An ex libris is a stamp, seal or label designed to herald ownership over a book. It carries the proprietor’s name and it is placed on the first blank page or inside the jacket. An ex libris is, therefore, an arty maneuver for saying “this book belongs to me”.
They have existed since forever but, somewhere along the way, this dandy-like practice fell out of vogue and the art of naming books was left in charge of a pencil or, in the presence of profound confidence, a pen. There is something romantic in owning a stamp, with drawings and ornaments that embellish our name, to impregnate a piece of paper. I yearned for one since I found out about their existence, so when I came across someone who made them, I ordered mine straight away. Because who wouldn't like to feel like a lady right out from the Renaissance stamping her name around?
As soon as the ex libris arrived home, I began stamping all of my books in a kind of summerly baptismal ceremony. The rubber came and went from its cushion to the first page of every book. The fan collaborated by drying the ink. I felt like an artisan interlacing her name into the weave of pages.
When my job was finished, just then, I wondered: Why was I stamping my books, really? Beyond all romantic and princely fantasies, why was I eager to imprint my name on the books? What was the true motive? Was I trying to mark my territory, assert ownership, note and proclaim like an empress: “all these belong to me”? Was I trying to do, with my books, what our mothers did with our school uniforms in order to avoid misplacement, to prevent them from being mistaken among their identical others?
The answer arrived with the sweat of a finished business: No, I didn't want that. Just as it happened to our young selves with our school jumpers or pencil-boxes — or even, beyond all understanding, with our uniform’s shirt — that were left behind in the hall, under the shade of a tree, or in between the leftovers of a school day, I discovered that my stamped books were inevitably heading for that same destiny of loss.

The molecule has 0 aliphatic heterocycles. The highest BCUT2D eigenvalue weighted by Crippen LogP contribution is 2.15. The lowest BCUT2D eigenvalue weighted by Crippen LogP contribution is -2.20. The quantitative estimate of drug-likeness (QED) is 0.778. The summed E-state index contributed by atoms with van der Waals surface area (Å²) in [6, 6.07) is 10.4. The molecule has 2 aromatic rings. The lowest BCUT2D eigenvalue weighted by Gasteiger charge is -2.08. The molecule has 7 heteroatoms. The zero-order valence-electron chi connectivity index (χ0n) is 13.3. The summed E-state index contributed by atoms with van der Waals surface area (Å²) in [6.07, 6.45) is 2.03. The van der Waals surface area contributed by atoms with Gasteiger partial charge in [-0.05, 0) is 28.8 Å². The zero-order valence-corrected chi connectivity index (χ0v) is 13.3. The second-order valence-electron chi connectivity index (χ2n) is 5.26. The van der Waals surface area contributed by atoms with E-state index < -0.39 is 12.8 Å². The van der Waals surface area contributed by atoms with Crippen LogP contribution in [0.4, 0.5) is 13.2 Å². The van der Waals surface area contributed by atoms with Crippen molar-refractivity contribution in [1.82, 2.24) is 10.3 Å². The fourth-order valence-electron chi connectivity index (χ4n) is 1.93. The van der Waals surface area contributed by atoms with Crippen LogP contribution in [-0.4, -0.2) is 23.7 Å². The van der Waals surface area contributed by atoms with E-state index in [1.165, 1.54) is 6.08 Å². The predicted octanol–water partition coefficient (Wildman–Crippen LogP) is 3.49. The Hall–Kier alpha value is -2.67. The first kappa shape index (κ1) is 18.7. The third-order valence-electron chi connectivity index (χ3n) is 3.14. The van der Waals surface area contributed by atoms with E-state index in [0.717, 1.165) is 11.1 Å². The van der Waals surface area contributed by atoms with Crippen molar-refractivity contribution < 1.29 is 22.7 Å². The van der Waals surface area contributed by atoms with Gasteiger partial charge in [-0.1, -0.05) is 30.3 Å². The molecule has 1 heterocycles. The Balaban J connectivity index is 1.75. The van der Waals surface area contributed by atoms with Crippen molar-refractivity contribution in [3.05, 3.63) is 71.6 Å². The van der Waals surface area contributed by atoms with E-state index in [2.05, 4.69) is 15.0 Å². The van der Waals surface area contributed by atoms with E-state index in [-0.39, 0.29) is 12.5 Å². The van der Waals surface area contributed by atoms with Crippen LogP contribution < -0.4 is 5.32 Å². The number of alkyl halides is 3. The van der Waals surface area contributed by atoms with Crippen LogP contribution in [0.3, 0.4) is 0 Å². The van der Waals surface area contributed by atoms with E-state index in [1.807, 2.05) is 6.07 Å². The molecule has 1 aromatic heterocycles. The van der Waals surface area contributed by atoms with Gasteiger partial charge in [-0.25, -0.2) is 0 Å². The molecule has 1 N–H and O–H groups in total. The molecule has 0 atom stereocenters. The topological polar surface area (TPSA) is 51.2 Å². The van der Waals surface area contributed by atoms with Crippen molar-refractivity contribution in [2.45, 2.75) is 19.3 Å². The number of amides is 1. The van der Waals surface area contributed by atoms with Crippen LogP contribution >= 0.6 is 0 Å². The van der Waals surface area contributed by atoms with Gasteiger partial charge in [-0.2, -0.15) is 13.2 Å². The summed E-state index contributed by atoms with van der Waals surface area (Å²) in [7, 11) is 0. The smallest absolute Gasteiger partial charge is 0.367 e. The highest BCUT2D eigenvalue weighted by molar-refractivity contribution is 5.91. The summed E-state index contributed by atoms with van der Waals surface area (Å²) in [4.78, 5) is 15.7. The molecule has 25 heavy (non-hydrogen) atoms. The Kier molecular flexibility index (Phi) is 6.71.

So, I fantasized that every time I lent a book, the borrower would be taking a piece of my body, of my name, with them. That every time my books got lost, as stories inevitably do in the lookout for new readers, some part of me would run away with them. That every time they travelled, crossed borders and hid inside the seams of places where I cannot find them, my underlinings would find new eyes. To stamp and seal was meant to claim ownership and avoid loss, but it was also to accept the destiny of loss (because loss always happens, it never stops happening).
Henry Miller once said that books have the ability to make friends for us; thus, that leaving them lying idle on a shelf is wasted ammunition. To keep books in bookshelves is a foretold failure: they will always end up leaving; they will always get lost. Thus, if that is their end and their beginning, I wish my books will inhabit the lives of other people, their homes, their cities, and imaginations. My stamp could then become a fragment among the many marks left by a genealogy of readers, among an exquisite corpse made of names and notes that will grow with time. I may even inspire the triumphal comeback of the ex libris. I’m thrilled to think about first pages stamped like passports.
Tags with name and surname on our uniforms: maternal effort of care. Stamps with name and surname on books: vain wish not to own but to travel freely. And, well, if this means nothing to anyone else (as it may), at least I will have had the pleasure of feeling like a renaissance lady for a whole summer afternoon.
Text: Marina Novello
Photography: Fer Valente